Alaska Marine Science Symposium

Poster sessions, like this one at the Copper River Delta Science Symposium last year, give researchers an opportunity to network with each other.

PWSSC researchers benefit from opportunities to present and network at AMSS

By Teal Barmore, January 25, 2019

At the end of January, researchers from the Prince William Sound Science Center (PWSSC), congregated with other researchers from around the state and beyond at the Alaska Marine Science Symposium held in the Captain Cook Conference Center in Anchorage. For three full days, there were 15-minute back-to-back presentations organized by geographic region with evening poster sessions, not to mention the countless meetings and workshops that take place at or around the event.

The poster sessions at AMSS, like this one at the Copper River Delta Science Symposium last year, give researchers an opportunity to share their work and network with researchers that they don’t normally get to see.

Several researchers from PWSSC  presented their work, and many more attended to take advantage of networking opportunities. For research assistant, Caitlin McKinstry, AMSS is not just a meeting. “It is our time as scientists to talk to each other and to network and to find out what’s going on in their neck of the woods.” Every year at AMSS, PWSSC researchers fill in information gaps that give them a clearer view of the big picture for marine environments in the state and region. It gives them tools to think about their research in new ways.

Casual conversations between researchers working in different parts of the state are sometimes where science starts. Caitlin says it might be as simple as an off-handed question that one PI (Principal Investigator) might have to another like, “Oh, you know, I saw this going on in the Sound; is that going on with you guys?” It might be something they hadn’t even thought to look at and they think “Oh! We haven’t been looking at that, maybe we should.”

For Caitlin’s third year at the symposium, she looked forward to updates from various projects that she had seen in previous years, as well as touching base with researchers who she doesn’t usually get to see. She was especially excited about presentations by other plankton researchers that are part of the Gulf Watch Alaska Program, who are doing similar plankton work in Kachemak Bay and the Gulf of Alaska.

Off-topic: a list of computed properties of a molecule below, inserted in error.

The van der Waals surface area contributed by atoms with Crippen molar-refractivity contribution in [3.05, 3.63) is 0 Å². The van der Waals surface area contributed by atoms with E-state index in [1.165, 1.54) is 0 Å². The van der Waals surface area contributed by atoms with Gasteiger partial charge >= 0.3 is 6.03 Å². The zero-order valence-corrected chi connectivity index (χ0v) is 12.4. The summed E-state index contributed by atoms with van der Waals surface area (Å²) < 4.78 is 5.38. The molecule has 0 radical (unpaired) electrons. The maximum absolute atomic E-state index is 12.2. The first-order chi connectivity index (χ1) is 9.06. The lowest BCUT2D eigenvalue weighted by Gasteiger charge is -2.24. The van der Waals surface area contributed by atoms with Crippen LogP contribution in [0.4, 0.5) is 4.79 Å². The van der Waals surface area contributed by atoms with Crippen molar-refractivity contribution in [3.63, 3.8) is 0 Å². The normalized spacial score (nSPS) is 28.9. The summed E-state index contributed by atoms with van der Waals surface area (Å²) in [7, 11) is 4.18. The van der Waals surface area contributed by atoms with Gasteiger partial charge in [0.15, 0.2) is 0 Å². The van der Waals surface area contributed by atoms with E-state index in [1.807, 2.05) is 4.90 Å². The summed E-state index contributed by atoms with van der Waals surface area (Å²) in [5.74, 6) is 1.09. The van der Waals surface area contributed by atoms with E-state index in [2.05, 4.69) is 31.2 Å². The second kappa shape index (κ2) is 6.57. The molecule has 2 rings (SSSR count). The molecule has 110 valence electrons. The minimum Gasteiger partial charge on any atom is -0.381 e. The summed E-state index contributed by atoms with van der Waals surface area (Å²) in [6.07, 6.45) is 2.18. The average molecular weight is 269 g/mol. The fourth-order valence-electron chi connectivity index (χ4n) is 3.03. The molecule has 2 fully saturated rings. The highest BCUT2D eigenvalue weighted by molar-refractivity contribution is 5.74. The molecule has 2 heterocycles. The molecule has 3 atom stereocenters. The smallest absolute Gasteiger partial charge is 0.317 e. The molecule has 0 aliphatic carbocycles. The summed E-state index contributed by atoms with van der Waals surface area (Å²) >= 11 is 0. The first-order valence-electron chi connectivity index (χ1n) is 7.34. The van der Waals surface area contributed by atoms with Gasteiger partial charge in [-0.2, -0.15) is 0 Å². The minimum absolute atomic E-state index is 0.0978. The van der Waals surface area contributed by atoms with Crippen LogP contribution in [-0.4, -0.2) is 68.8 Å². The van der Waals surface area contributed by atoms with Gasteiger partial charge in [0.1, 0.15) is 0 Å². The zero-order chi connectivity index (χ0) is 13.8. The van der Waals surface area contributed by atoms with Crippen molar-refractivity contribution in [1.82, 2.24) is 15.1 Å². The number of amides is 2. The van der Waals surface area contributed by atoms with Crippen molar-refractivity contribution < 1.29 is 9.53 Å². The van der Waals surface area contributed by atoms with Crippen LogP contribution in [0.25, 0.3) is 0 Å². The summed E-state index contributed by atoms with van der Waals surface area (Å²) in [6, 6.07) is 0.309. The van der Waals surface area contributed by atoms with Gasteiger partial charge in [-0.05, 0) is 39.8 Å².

While all attendees will have an opportunity to network, a few PWSSC researchers also take advantage of the opportunity to present. In the first poster session on Monday evening, Rob Campbell presented a poster on his plankton camera and Maya Groner shared the latest from her disease work with Pacific herring. Later in the evening Kristen Gorman and Mary Anne Bishop were positioned at their poster featuring updates from their Tufted Puffin project.

To learn more about attending the Alaska Marine Science Symposium and to view the full abstract book visit:

PWSSC research abstracts can be found as follows:

Maya Groner: A quantitative histological index to differentiate between endemic and epidemic ichthyophoniasis in Pacific herring
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Kristen Gorman, Mary Anne Bishop and Anne Schaefer: Resolving the annual pelagic distribution of Tufted Puffins in the Gulf of Alaska: preliminary isotopic correlates of winter and summer marine habitat use

Rob Campbell: The PWS Plankton Cam: an in situ look into the zooplankton ecosystem of Prince William Sound